The Brexiters' rearguard defence against Article 50 extension has fallen apart

Theresa May leans forward during PMQs. She is reluctantly allowing domestic preparation to start for European elections.
Theresa May leans forward during PMQs. She is reluctantly allowing domestic preparation to start for European elections.
Ian Dunt By

One by one the strategies are failing. Last night, in a series of eye-wateringly tight votes in the Commons, a Brexiter rearguard defence collapsed. In Brussels, the options are coming into stark focus. And in Downing Street, the reality is finally being accepted. The battle for a long extension of Article 50 is being won. The chances of no-deal are in steep decline.

Yesterday's Commons debate was historic. It was the first time we'd ever seen parliament start to act like a government, wrestling control of the timetable, then proposing and forcing through legislation.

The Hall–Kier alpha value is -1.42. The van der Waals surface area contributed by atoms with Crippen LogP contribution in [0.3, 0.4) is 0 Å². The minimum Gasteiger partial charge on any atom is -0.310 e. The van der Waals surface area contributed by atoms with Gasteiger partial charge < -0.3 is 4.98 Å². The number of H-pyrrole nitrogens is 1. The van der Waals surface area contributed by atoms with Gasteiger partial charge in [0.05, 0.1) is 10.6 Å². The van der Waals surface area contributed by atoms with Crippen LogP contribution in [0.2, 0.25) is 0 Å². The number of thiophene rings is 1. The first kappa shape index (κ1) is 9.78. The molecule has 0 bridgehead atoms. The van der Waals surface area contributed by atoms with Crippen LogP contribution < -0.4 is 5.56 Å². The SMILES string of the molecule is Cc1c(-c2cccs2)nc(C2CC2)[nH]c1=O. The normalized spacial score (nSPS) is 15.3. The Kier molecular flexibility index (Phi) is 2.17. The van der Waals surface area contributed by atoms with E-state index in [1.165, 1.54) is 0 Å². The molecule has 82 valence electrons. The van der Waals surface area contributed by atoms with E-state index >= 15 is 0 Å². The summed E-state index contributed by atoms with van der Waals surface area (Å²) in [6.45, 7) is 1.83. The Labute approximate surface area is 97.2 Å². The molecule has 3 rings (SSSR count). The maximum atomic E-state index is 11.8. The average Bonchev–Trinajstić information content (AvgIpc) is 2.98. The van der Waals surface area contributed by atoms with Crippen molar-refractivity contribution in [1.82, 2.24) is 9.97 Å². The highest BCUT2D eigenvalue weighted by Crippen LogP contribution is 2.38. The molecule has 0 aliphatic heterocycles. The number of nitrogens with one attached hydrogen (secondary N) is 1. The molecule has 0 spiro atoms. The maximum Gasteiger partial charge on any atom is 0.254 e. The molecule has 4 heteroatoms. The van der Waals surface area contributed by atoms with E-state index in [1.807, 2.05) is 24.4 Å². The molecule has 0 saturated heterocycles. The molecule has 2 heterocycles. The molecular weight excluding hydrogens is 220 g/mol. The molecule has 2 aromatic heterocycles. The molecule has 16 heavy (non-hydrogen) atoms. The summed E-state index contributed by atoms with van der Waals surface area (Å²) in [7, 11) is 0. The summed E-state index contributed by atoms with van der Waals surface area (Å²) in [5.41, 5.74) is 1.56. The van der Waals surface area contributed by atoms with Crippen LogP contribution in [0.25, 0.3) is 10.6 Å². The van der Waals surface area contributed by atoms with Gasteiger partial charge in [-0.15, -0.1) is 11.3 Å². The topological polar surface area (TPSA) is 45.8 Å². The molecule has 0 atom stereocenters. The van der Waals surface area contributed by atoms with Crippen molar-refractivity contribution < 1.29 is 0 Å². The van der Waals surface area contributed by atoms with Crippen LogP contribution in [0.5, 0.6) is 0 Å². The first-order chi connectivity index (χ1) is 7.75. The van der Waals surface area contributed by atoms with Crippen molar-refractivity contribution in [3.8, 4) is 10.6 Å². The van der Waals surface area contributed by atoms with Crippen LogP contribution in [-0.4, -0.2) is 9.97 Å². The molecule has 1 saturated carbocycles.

On the face of it, Yvette Cooper's bill simply pushed for what the prime minister was already doing: an extension of Article 50. But there were two big differences. Firstly, it put the process in the hands of parliament. They would now be able insist that the govt seek extensions rather than trust it to do so. Secondly, it forced the prime minister to state the intended length of the extension and gave MPs the chance to either sign off on it or demand a different one. In the great tug of war between executive and parliamentary power, it was a major pull back to the latter.